Love Nest Review
Soldier Jim Scott (William Lundigan) returns after the war to find that his wife Connie (June Haver) has bought a run-down New York brownstone apartment block. Jim had ambitions to be a writer when he returned, but he finds that the constant troubles with looking after the building and the needs of their tenants is preventing him from writing his novel. The whole building needs rewired and the couple are unable to find the funds to keep up the building maintained to legal requirements. One of the tenants Mr Patterson (Frank Fay) who has suddenly got engaged with the widow Edie Gaynor (Leatrice Joy) is behaving very suspiciously, and when Jim’s old army buddy Roberta ‘Bobby’ Stevens (Marilyn Monroe) takes a room, it makes waves in a marriage that is going through a rocky time.
Love Nest is a gentle little comedy that gently charms in the style of the suave lothario Charley Patterson, the smooth-talking gentleman lady-charmer, but there’s little here to inspire any real surprises or even laughs. Indeed it’s Frank Fay’s character who provides the only interesting plot device that keeps this film going and its the only storyline that reaches any real conclusion. Otherwise this is pretty harmless and inoffensive material, the I.A.L. Diamond script never really rising above the level of a TV sitcom. The mishaps and adventures of the Scotts are like the weekly adventures that beset the similarly wholesome married couple of Dick van Dyke and Mary Tyler Moore. Love Nest however is not as consistent or as sharply witty as The Dick van Dyke Show. Featuring an early appearance from Marilyn Monroe before she became a major star, this is not a notable Monroe vehicle. She’s hardly in the film and her character makes little impact, although that’s not to say she goes unnoticed. As if. Monroe is a sparkling presence on the screen, even if her acting ability at this stage in her career leaves still something to be desired.
is included in Volume One of the Marilyn Monroe Classic Collection and doesn’t appear to be available separately. The PAL DVD is encoded for Regions 2 and 4. A commentary track with director Joseph Newman and Marilyn Monroe biographer Jack Allen included on the corresponding Region 1 DVD release appears to have been dropped here in favour of an Italian dub.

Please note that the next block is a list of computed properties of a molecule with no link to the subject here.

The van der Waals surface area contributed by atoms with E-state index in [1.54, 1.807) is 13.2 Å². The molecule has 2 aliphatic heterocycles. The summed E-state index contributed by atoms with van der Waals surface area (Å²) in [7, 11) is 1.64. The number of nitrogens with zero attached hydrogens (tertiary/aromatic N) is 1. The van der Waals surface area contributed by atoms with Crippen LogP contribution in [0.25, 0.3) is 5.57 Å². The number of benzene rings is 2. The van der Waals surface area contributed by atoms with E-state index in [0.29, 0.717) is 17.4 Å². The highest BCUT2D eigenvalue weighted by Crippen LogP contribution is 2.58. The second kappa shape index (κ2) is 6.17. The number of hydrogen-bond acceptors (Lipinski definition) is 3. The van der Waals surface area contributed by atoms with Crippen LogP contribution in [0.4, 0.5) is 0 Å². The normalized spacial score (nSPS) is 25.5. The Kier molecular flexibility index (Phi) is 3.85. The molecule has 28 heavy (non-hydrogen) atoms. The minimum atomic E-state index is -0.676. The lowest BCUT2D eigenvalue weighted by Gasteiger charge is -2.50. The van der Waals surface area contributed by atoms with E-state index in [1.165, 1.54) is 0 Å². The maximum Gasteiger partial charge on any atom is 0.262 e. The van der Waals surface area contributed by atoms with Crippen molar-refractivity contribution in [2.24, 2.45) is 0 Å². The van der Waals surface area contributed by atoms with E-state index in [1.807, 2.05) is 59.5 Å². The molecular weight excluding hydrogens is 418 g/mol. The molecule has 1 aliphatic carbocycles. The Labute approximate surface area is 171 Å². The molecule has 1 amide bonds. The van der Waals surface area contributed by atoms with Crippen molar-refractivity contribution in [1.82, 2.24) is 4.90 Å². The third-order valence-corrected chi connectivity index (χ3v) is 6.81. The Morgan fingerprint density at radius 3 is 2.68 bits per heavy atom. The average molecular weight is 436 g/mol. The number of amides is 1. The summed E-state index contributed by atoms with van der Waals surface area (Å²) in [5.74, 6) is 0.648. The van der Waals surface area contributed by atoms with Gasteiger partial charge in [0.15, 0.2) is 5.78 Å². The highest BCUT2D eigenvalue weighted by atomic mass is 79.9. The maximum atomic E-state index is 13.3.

This early Monroe film however has at least been transferred well at the original 1.33:1 aspect ratio with good black & white tones, detailed blacks, fine brightness and contrast levels. The image is sharp and clear with only a slight level of grain, but it’s an acceptable level considering the age of the film. There is the odd brightness flicker in the occasional frame and a mild smattering of dustspots, but little that constitutes serious damage. An Italian dub is included on this release, at the cost of a commentary track that is present on the Region 1.
The audio soundtrack quality is average. Dialogue is reasonably clear, but it’s a little harsh at louder volumes and shows signs of crackle in the voices. There is one instance of the sound dipping sharply early in the film, but otherwise it’s stable with no troublesome background noise.
English hard of hearing subtitles are included, as are subtitles in a number of other European languages – see sidebar for details.
There are no extra features on this DVD.
Love Nest is not a notable Marilyn Monroe film by any means, but it’s harmlessly entertaining and rarely enough seen to be worth including in the Marilyn Monroe Classic Collection. The film is well transferred to DVD and although it lacks the extra features that are present on the Region 1, they are hardly essential for such a film.